Bob Brick retires, shares accomplishments, colleagues praise his work
A seasoned government affairs professional and disability services leader, Bob Brick with Accord retired late in February. Brick has served on the MOHR board of directors and in leadership with the trade association’s predecessors.
“He made huge contributions in advancing public policy and in impacting the lives of people who have disabilities,” said Lynn Noren, who also serves on the MOHR board and is president of Spring Lake Park-based Rise, a large disability nonprofit.
"From my service experience, I am most proud that we were able to significantly expand individualized employment services, while maintaining essential day support services for persons served for whom work is not their choice," said Brick. He also brought a parent's perspective to his career, as Brick has two daughters with disabilities.
Brick was most recently an executive vice president with Accord in the Twin Cities. He previously served as president of ALLY People Solutions and was public policy director for PACER Center. Prior to this, he was executive director of The Arc of Minnesota and earlier served in that same position for The Arc of Anoka County.
With The Arc, Brick said a standout accomplishment was the passage of the "Unlock the Waiting List" campaign bill in 1999. Stories were published over many weeks about people who had been waiting for years to access waivered services. He worked in collaboration with the local Arc chapters and the Minnesota Disability Law Center.
While the bill passed, the state refused to implement the legislation, Brick explained. "We came back in 2000 and were able to hold up DHS legislation due to the state's position . . . negotiation ensued and we agreed to end our obstacle to the DHS bill. The department agreed to have an open enrollment period for 90 days." After further mobilization, more than 7,000 people who were waiting for waivered services were enrolled.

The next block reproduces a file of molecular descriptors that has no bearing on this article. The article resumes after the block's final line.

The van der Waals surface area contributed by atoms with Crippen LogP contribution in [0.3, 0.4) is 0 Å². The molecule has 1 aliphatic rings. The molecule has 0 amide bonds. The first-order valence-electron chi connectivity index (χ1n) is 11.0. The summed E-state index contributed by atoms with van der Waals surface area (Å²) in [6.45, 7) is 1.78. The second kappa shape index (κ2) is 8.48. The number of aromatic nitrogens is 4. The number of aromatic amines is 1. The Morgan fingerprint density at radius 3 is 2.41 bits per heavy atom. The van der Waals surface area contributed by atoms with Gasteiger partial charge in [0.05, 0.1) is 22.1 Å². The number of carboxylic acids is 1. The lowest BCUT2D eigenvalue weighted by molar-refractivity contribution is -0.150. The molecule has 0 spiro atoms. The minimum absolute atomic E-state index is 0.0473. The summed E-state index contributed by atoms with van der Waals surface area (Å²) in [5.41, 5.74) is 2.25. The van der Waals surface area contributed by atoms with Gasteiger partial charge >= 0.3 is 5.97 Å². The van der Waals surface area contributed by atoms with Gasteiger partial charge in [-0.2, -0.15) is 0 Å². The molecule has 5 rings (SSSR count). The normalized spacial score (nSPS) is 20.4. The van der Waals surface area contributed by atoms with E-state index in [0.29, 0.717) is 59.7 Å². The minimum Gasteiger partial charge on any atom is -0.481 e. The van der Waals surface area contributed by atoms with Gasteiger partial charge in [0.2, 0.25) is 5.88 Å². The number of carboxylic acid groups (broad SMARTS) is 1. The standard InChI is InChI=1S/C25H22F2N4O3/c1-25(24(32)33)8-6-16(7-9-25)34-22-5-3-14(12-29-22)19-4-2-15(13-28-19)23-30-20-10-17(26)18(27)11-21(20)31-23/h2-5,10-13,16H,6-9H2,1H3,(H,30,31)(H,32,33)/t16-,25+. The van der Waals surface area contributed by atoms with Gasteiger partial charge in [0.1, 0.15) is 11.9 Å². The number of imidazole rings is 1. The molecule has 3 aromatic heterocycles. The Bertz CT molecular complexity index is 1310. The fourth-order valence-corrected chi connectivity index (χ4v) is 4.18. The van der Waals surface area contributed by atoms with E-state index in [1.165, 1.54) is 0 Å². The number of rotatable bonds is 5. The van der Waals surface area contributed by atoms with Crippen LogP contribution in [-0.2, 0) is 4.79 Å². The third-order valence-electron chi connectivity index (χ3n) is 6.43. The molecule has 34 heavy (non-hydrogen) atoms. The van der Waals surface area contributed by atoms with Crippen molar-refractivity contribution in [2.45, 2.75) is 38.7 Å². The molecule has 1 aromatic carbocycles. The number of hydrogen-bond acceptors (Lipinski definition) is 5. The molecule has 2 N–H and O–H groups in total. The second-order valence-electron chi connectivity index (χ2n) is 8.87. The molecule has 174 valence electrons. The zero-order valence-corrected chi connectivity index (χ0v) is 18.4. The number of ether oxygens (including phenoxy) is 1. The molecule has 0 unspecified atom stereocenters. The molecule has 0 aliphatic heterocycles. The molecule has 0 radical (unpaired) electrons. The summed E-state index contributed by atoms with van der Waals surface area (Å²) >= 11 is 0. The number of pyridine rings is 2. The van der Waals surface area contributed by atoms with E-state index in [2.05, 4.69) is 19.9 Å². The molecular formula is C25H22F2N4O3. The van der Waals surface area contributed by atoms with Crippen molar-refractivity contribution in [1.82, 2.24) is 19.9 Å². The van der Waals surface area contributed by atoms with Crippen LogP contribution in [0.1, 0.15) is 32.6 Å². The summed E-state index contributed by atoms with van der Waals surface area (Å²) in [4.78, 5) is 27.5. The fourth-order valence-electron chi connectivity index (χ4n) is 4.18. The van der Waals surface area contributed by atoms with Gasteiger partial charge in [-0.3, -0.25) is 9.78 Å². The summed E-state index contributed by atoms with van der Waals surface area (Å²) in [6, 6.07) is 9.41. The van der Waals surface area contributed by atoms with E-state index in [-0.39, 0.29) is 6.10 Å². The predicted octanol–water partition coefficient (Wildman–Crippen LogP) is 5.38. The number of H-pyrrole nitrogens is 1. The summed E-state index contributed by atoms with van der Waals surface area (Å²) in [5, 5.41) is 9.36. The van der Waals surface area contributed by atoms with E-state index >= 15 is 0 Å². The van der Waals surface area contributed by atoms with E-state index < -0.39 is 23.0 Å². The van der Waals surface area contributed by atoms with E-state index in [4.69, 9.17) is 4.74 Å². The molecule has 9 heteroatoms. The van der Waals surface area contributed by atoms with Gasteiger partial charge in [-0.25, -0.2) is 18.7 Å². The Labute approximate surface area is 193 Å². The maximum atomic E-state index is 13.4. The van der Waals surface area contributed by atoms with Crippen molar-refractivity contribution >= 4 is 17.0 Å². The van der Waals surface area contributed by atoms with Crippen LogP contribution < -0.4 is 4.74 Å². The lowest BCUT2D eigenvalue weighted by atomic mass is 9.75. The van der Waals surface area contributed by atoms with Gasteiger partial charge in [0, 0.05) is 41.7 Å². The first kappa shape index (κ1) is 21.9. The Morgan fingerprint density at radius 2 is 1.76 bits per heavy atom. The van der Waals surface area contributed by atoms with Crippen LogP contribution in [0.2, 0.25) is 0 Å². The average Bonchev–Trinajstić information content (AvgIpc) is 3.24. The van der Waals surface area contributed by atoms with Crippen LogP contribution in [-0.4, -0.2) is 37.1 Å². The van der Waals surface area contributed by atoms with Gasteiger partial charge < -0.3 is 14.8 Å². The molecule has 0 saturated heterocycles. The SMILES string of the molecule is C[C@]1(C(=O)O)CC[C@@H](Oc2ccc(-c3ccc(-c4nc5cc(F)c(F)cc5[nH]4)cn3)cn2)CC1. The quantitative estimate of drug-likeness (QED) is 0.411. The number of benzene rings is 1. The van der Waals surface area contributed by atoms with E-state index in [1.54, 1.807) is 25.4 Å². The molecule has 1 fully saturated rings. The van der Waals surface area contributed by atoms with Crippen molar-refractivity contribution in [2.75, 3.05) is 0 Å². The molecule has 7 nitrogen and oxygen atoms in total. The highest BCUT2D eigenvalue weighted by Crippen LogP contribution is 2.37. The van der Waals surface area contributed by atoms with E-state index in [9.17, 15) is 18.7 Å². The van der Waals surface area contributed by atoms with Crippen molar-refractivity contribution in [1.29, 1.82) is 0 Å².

With the state level Arc group, Brick co-founded the Minnesota Consortium for Citizens with Disabilities.
“Bob has the ability to see the big picture, problem solve and engage others to get a solution,” said State Senator John Hoffman (D-Champlin), who described him as a great mentor, teacher and advocate.
Brick was a registered lobbyist for 13 years with PACER Center. At this stage, he negotiated legislation to streamline the special ed alternative dispute resolution process, improving the system for families.
Noren said Brick had many connections to Minnesota legislators, and has been valuable to MOHR’s government affairs work, a committee that she chairs.
Lawyer and lobbyist Kevin Goodno with Fredrikson and Byron said Brick is organized, intuitive and effective in accomplishing his goals. Goodno worked with Brick on the unlock legislation while serving in the Minnesota House of Representatives.
Brick has a deep understanding of the legislative process, Noren explained. “He had many connections to Minnesota legislators.”
In human services hearings, participants listened carefully to what Brick had to say, according to Noren. “He was never loud or angry, always presenting a calm and thoughtful approach,” she said. “I have learned a lot from that in how to handle myself at the Capitol and in other government affairs negotiations.”
When Brick disagreed with a decision, Noren said he would call and want to talk through the details, sharing his opinion but always in a way that helped her gain a broader understanding. He was a skilled negotiator.
“I think anyone who has worked with Bob would view him as a respected, value-driven partner.”
Lyth Hartz, past president of St. Paul-based MSS and a former MOHR leader, said he really liked working with Brick as a colleague. “He was articulate, but soft-spoken, definitely a champion of people with disabilities,” he said.
“One of the pleasures I have experienced over the years, is the wonderful working relationships with so many great people who are collaborative, talented and committed to our mutual goals of supporting persons served to lead fulfilling lives,” said Brick.
He spent 44 years in the field, and expressed his thanks for many individuals associated with Accord, MOHR members, counties, state agencies, families and persons served. "It has been terrific," he said.
Hartz said Brick was thoughtful and considerate. “He was forthright. If he had a thought, he wouldn’t hold it back. He just didn’t lower the boom on you ... a real gentleman and fun to work with.”
Minnesota Senators John Hoffman (D-Champlin) and Jim Abeler (R-Anoka) introduced Senate Resolution No. 32 (see page 39) to commend Brick for his years of dedicated mentorship and advocacy in the disability services field.
Photos: Event shots courtesy of the Lions Club on Facebook.